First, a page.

Also, reading the one "obra" article. Yes, try to keep the road rash from scabbing, but it eventually will. After we do the scrubbing, then we just apply bacitracin (helps with the scarring too) all over. We actually don't put on ANY dressing (tegaderm, telfa (like just the non-stick portion of the bandaid) unless there is a significant amount of drainage. Tegaderm WILL collect the fluid underneath.. It isn't as permeable as people think..it's a bit more occlusive, and that is just gross to have that fluid sitting there under the dressing. Ewww. A non-stick dressing like telfa is good if the road rash is, say, on you leg and you want to wear pants...then it will keep the road rash from sticking to your pants OR the drainage from getting on your pants. If the road rash is really weepy, we use a dressing called "Mepilex". It is an amazing product that pulls the yucky moisture out, but it maintains a moist, wound environment. I don't know if it is availble over hte counter at this time. Maybe I just have to add this to my first aid kit!

    In a nutshell, if you can, clean the road rash really well of all debris, dry and then apply an ointment like bacitracin...you don't need an antibiotic ointment (neosporin). They can actually cause more harm than good. Keep the areas open to air as possible without applying a dressing.

  9. #9
    Join Date
    Jun 2006
    Location
    Boise, Idaho
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    I can't actually help here, luckily, I've no experience on either side of a nasty road rash, but before anyone starts spraying anything on Miranda's road rash, are there any special considerations for that she's asking about cleaning out road debris that is lodged in her FACE?

    I can understand the ER staff not doing much poking around there, but don't they usually call in plastic surgeon types when there are significant facial wounds?

    Miranda, I don't know where you live, but I know there's a "wound care center" here in Boise -- maybe check for one of those to help with this mess?

    Karen in Boise

  10. #10
    Join Date
    Sep 2007
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    Quote Originally Posted by Catriona View Post
    apply an ointment like bacitracin...you don't need an antibiotic ointment (neosporin). They can actually cause more harm than good.
    Isn't bacitracin an antibiotic that's one of the three components of triple antibiotic ointments like Neosporin?

    Back in my racing days we used to always use Second Skin on road rash. I still see it for sale in the LBS's. At the drugstore, it's with the burn dressings. It's an aqueous polymer gel on a membrane similar to Tegaderm. The gel both keeps the wound from drying out/scabbing over, and also absorbs any fluids that seep from the wound.

    But it sounds like Miranda has a different problem... for which I don't have any advice, only my wishes that it heals quickly and completely. Shame on the ER for leaving you to debride it yourself. That's more than I would've had the nerve for, either.

    You hear it a lot with MC wrecks and I suppose it's the same with adult bicyclists. Many ER staff blame you for your injuries, believe and even say that you deserved what you got, and give minimal, or even no, pain relief or attention to injuries that may be disfiguring but not disabling.
    Trying to live every day as though it were my first

  11. #11
    Join Date
    Feb 2009
    Location
    Melbourne, Australia
    Posts
    510
    At AE for my face road rash, the nurse put on antibiotic eye ointment- much gentler on the skin. Worked a treat- no scars!

  12. #12
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    Jul 2007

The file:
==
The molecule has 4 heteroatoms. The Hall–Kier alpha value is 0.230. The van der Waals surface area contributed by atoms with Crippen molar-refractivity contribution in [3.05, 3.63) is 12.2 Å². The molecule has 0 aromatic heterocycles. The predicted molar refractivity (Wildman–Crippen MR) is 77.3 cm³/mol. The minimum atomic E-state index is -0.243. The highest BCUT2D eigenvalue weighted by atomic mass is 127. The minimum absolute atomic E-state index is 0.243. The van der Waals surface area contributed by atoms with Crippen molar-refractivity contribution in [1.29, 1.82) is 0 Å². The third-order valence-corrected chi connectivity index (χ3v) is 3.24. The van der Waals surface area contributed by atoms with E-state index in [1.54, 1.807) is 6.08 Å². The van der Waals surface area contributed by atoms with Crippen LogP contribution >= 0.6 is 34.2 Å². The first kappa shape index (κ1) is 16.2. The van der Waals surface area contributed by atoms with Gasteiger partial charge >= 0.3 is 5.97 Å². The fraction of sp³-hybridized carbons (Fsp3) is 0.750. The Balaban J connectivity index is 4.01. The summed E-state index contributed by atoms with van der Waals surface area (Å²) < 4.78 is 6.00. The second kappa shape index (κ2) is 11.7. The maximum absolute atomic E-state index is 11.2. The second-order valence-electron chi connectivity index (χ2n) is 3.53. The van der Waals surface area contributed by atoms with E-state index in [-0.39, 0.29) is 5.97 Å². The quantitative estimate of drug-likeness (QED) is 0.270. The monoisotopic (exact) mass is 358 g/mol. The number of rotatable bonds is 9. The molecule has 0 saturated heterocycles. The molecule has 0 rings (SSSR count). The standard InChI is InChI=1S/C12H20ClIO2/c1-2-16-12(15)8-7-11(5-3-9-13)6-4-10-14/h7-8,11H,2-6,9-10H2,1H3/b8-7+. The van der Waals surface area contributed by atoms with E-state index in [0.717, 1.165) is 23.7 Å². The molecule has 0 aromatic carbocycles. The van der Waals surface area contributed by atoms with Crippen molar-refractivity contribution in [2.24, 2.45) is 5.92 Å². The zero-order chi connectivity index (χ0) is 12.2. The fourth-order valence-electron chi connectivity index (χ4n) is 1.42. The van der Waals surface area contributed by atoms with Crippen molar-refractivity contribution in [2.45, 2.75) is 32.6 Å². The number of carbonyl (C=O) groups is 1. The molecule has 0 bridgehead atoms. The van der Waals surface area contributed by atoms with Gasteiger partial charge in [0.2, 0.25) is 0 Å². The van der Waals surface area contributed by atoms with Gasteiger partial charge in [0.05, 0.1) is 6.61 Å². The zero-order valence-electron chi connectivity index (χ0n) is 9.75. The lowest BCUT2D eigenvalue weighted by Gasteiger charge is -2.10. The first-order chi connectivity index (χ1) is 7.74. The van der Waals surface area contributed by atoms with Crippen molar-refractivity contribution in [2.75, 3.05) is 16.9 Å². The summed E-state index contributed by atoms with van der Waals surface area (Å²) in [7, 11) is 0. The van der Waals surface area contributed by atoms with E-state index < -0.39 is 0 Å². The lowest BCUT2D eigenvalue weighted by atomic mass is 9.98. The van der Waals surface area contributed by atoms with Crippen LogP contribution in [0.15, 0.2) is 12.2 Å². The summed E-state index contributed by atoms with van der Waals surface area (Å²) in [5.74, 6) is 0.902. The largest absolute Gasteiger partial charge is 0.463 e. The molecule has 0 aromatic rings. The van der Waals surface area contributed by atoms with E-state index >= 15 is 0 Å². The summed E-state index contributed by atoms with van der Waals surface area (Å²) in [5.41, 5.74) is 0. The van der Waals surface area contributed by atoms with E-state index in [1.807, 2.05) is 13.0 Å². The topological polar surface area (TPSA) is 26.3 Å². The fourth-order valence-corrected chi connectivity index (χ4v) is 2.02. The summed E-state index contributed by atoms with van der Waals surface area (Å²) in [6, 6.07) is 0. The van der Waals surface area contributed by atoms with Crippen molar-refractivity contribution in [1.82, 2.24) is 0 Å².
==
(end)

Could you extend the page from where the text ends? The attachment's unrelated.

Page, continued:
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    Checking back in on my thread here... thx for posting those additional thoughts.

    My face was moist for about 2 weeks with the ointment before the breakout bumps started to form on some of the new pink skin. Since then I stopped it. Did get a bit crusty. But, I am hoping it won't turn out bad. My eye check bone area it still itchy / crunchy. I think I got some of the sand dug out on my own.

    This was my first time with major road rash like this. If lord forbid I have a "next time" like this, the numbing pain shot & scrub everything out on day of crash is what I will be asking for if I don't get it (like this time).

    I am so fair skinned that it takes FOREVER for any tiny scratch to look normal again. Guess time will tell on this one.

    I'm still scary looking to people in public. If asked, I immediately whip out my cell phone and show them the day 1 crash pic I took in the ER and say... "see it's looking better than it did, check THIS out...".

    Lordy... one of the workers at my fav coffee shop said "wow... that does not even look REAL!". Well, yea... it is for real... I can vouch for it--been living it.

  13. #13
    Join Date
    Nov 2007
    Location
    vancouver, bc / calgary, ab
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    Just reading this thread, makes me truly not want to fall bad and scrape..

    Really hope Miranda your face heals well and smooth.
    A Serious Cycling Blog and Cycle Write Blog
    遙知馬力日久見人心 Over a long distance, you learn about the strength of your horse; over a long period of time, you get to know whatís in a personís heart.

  14. #14
    Join Date
    Oct 2009
    Posts
    11
    I had a crash in Feb but don't remember this particular problem. My wounds were washed and stitched up before my concussive amnesia wore off though but the road rash burned like hell for awhile. They were keeping it moist with antibiotic ointment and they put a maxi pad on with tape over it as it doesn't pull at the wound like a band aid. Kind of weird, but I guess it worked.

    Keep it moist. Keep antibiotic ointment on it.

    Also sadly sometimes the chemicals in the road cause the skin to hyperpigment which will cause some color to your scar. This happened to my leg but not really to my face. Put a lot of sunscreen on it when it heals to avoid hyperpigmentation, however it may be unavoidable.

    Wish you luck.

    Did you say you hurt your shoulder. I did too. Broke my scapula really still a pain but I'm starting formal therapy next week.

  15. #15
    Join Date
    Oct 2009
    Posts
    11
    I would probably just go to someone like a PCP and ask them to debride it hopefully they can inject it with some local anesthetic. Better there than a wound center which is for complex non healing wounds usually.